It is Time to Get Serious about Architecting ICT

Just finished another ICT-related technical assistance visit with a developing country government. Even in mid-2014, I spend a large amount of time teaching basic principles of enterprise architecture, and the need for adding form and structure to ICT strategies.

Service-oriented architectures (SOA) have been around for quite a long time, with some references going back to the 1980s. ITIL, COBIT, TOGAF, and other ICT standards or recommendations have been around for quite a long time as well, with training and certifications part of nearly every professional development program.

So why is the idea of architecting ICT infrastructure still an abstract to so many in government and even private industry? It cannot be the lack of training opportunities, or publicly available reference materials. It cannot be the lack of technology, or the lack of consultants readily willing to assist in deploying EA, SOA, or interoperability within any organization or industry cluster.

During the past two years we have run several Interoperability Readiness Assessments within governments. The assessment initially takes the form of a survey, and is distributed to a sample of 100 or more participants, with positions ranging from administrative task-based workers, to Cxx or senior leaders within ministries and government agencies.

Questions range from basic ICT knowledge to data sharing, security, and decision support systems.

While the idea of information silos is well-documented and understood, it is still quite surprising to see “siloed” attitudes are still prevalent in modern organizations.  Take the following question:

Question on Information Sharing

This question did not refer to sharing data outside of the government, but rather within the government.  It indicates a high lack of trust when interacting with other government agencies, which will of course prevent any chance of developing a SOA or facilitating information sharing among other agencies.  The end result is a lower level of both integrity and value in national decision support capability.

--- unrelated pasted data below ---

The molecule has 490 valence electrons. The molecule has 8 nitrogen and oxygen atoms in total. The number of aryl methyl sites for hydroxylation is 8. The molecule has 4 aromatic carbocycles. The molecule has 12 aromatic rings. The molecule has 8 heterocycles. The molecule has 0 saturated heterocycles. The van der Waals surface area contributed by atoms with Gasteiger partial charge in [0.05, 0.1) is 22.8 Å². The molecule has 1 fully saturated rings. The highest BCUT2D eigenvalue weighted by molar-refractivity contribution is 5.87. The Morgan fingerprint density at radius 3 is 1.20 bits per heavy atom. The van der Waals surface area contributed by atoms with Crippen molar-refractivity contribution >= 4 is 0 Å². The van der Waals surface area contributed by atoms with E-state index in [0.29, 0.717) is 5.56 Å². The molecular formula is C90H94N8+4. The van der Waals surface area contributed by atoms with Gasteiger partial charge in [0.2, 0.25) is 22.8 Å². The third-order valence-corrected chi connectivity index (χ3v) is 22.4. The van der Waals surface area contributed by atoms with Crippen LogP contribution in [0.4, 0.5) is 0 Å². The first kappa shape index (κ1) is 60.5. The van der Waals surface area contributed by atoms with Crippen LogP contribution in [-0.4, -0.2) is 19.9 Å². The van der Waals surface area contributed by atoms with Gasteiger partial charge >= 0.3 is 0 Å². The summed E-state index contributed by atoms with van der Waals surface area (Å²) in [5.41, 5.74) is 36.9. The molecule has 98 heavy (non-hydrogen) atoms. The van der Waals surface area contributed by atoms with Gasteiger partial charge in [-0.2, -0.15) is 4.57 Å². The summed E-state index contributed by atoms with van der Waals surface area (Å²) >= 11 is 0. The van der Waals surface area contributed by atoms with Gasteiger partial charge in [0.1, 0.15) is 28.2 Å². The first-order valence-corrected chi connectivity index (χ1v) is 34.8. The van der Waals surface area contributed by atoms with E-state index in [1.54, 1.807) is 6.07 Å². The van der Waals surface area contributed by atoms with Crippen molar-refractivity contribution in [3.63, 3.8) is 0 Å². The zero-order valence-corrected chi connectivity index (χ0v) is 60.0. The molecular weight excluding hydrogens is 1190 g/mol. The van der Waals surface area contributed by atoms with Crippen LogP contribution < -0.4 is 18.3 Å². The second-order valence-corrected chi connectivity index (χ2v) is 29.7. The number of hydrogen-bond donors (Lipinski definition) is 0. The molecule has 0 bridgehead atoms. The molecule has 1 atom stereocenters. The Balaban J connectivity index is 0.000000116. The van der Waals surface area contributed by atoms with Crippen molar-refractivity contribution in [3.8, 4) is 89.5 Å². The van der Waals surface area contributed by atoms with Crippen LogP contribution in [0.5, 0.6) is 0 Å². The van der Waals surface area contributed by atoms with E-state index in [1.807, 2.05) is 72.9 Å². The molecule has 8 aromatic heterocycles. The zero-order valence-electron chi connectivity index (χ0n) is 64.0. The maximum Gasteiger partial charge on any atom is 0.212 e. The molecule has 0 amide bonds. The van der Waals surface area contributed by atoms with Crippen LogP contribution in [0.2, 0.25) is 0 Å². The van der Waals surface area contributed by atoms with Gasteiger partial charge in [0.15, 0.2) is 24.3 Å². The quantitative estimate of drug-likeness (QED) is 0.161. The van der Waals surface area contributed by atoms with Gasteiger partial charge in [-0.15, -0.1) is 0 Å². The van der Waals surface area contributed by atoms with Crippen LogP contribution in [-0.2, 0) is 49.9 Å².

The Impact of Technology and Standardization

Most governments are considering or implementing data center consolidation initiatives.  There are several good reasons for this, including:

  • Cost of real estate, power, staffing, maintenance, and support systems
  • Transition from CAPEX-based ICT infrastructure to OPEX-based
  • Potential for virtualization of server and storage resources
  • Standardized cloud computing resources

While all those justifications for data center consolidation are valid, the value potentially pales in comparison of the potential of more intelligent use of data across organizations, and even externally to outside agencies.  To get to this point, one senior government official stated:

“Government staff are not necessarily the most technically proficient.  This results in reliance on vendors for support, thought leadership, and in some cases contractual commitments.  Formal project management training and certification are typically not part of the capacity building of government employees.

Scientific approaches to project management, especially ones that lend themselves to institutionalization and adoption across different agencies will ensure a more time-bound and intelligent implementation of projects. Subsequently, overall knowledge and technical capabilities are low in government departments and agencies, and when employees do gain technical proficiency they will leave to join private industry.”

There is also an issue with a variety of international organizations going into developing countries or developing economies, and offering no or low cost single-use ICT infrastructure, such as for health-related agencies, which are not compatible with any other government owned or operated applications or data sets.

And of course the more this occurs, the more difficult it is for government organizations to enable interoperability or data sharing, and thus the idea of an architecture or data sharing become either impossible or extremely difficult to implement or accomplish.

The Road to EA, SOAs, and Decision Support

There are several actions to take on the road to meeting our ICT objectives.

  1. Include EA, service delivery (ITIL), governance (COBIT), and SOA training in all university and professional ICT education programs.  It is not all about writing code or configuring switches, we need to ensure a holistic understanding of ICT value in all ICT education, producing a higher level of qualified graduates entering the work force.
  2. Ensure government and private organizations develop or adopt standards or regulations which drive enterprise architecture, information exchange models, and SOAs as a basic requirement of ICT planning and operations.
  3. Ensure executive awareness and support, preferably through a formal position such as the Chief Information Officer (CIO).  Principles developed and published via the CIO must be adopted and governed by all organizations,